posted by jacquilynne at 8:47 PM on July 31, 2018


Most likely it is either PVCs or atrial fibrillation, probably PVCs based on the extra hard beat. Neither are immediately life threatening and can be managed. I’ve had both at different times in my life (in my 40s now)and they are usually related to stress and anxiety and/ or overindulgence in food, caffeine or booze. The symptoms usually resolve themselves. I have anxiety and the first time I had PVCs and then later a-fib, both times I freaked out thinking I was having a heart attack. But there was no pain or shortness of breath etc, and after seeing a doctor they assured me that it would be ok. Both go away, and just come back occasionally. You will be ok.
posted by banishedimmortal at 9:00 PM on July 31, 2018 [3 favorites]


I have had this problem. For me it was brought on by stress but also potassium? Like I was taking a multivitamin and also eating a shitton of carrots and maybe not drinking enough water (this according to the doc who checked me out, I was very freaked out about it). So look at whether there's some high in potassium thing you are eating, and drink more water.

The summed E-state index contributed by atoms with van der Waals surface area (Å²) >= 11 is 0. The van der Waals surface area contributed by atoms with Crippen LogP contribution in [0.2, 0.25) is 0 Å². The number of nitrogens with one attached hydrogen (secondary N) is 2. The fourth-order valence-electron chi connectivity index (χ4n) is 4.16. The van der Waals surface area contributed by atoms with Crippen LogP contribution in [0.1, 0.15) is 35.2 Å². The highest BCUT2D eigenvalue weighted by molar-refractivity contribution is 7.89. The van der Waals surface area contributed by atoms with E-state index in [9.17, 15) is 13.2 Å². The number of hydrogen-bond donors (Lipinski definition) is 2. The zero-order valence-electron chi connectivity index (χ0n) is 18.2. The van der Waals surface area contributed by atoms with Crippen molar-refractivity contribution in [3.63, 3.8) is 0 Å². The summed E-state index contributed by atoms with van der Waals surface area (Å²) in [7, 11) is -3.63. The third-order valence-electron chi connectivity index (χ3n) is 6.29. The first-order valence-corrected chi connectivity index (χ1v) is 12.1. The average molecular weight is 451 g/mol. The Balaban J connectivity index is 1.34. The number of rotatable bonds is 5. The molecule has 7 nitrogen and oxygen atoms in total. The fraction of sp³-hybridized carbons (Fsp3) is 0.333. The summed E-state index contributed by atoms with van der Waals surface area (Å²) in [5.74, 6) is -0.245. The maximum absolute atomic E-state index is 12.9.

posted by jessamyn at 9:03 PM on July 31, 2018 [1 favorite]


Holiday heart syndrome. Not necessarily what you had, but I'm guessing you slept less and partied a wee bit harder than normal. I'd suggest getting a few more nights of really good sleep.
posted by RobotVoodooPower at 9:14 PM on July 31, 2018